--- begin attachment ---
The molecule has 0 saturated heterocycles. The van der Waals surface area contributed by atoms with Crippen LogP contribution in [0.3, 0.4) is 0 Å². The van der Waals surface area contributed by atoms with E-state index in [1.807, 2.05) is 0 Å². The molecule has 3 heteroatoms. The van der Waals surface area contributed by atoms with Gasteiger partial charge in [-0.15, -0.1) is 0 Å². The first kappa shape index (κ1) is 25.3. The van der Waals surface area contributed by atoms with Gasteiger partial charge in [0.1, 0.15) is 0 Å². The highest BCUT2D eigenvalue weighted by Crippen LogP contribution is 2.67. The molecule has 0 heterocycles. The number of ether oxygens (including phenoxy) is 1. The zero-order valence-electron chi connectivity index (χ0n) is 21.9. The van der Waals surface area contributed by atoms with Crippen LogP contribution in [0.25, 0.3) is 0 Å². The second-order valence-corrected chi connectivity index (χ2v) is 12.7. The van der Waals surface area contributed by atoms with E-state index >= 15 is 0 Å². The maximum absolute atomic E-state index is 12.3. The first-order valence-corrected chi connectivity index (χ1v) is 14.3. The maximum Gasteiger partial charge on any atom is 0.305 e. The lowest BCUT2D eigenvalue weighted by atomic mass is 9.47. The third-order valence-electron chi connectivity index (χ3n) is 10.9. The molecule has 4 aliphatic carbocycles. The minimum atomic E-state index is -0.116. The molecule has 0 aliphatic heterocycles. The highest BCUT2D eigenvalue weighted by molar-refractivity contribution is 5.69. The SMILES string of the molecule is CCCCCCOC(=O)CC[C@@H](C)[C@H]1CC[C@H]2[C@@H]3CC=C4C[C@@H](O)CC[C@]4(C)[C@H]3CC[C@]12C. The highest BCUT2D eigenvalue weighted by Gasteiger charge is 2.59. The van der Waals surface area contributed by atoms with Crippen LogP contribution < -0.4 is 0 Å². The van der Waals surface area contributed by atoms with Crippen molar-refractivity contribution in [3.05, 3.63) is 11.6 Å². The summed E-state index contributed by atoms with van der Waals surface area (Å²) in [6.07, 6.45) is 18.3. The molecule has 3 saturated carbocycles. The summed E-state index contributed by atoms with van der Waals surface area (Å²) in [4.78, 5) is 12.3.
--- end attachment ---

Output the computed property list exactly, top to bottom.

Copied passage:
The molecule has 0 saturated heterocycles. The van der Waals surface area contributed by atoms with Crippen LogP contribution in [0.3, 0.4) is 0 Å². The van der Waals surface area contributed by atoms with E-state index in [1.807, 2.05) is 0 Å². The molecule has 3 heteroatoms. The van der Waals surface area contributed by atoms with Gasteiger partial charge in [-0.15, -0.1) is 0 Å². The first kappa shape index (κ1) is 25.3. The van der Waals surface area contributed by atoms with Gasteiger partial charge in [0.1, 0.15) is 0 Å². The highest BCUT2D eigenvalue weighted by Crippen LogP contribution is 2.67. The molecule has 0 heterocycles. The number of ether oxygens (including phenoxy) is 1. The zero-order valence-electron chi connectivity index (χ0n) is 21.9. The van der Waals surface area contributed by atoms with Crippen LogP contribution in [0.25, 0.3) is 0 Å². The second-order valence-corrected chi connectivity index (χ2v) is 12.7. The van der Waals surface area contributed by atoms with E-state index >= 15 is 0 Å². The maximum absolute atomic E-state index is 12.3. The first-order valence-corrected chi connectivity index (χ1v) is 14.3. The maximum Gasteiger partial charge on any atom is 0.305 e. The lowest BCUT2D eigenvalue weighted by atomic mass is 9.47. The third-order valence-electron chi connectivity index (χ3n) is 10.9. The molecule has 4 aliphatic carbocycles. The minimum atomic E-state index is -0.116. The molecule has 0 aliphatic heterocycles. The highest BCUT2D eigenvalue weighted by molar-refractivity contribution is 5.69. The SMILES string of the molecule is CCCCCCOC(=O)CC[C@@H](C)[C@H]1CC[C@H]2[C@@H]3CC=C4C[C@@H](O)CC[C@]4(C)[C@H]3CC[C@]12C. The highest BCUT2D eigenvalue weighted by Gasteiger charge is 2.59. The van der Waals surface area contributed by atoms with Crippen LogP contribution < -0.4 is 0 Å². The van der Waals surface area contributed by atoms with Crippen molar-refractivity contribution in [3.05, 3.63) is 11.6 Å². The summed E-state index contributed by atoms with van der Waals surface area (Å²) in [6.07, 6.45) is 18.3. The molecule has 3 saturated carbocycles. The summed E-state index contributed by atoms with van der Waals surface area (Å²) in [4.78, 5) is 12.3.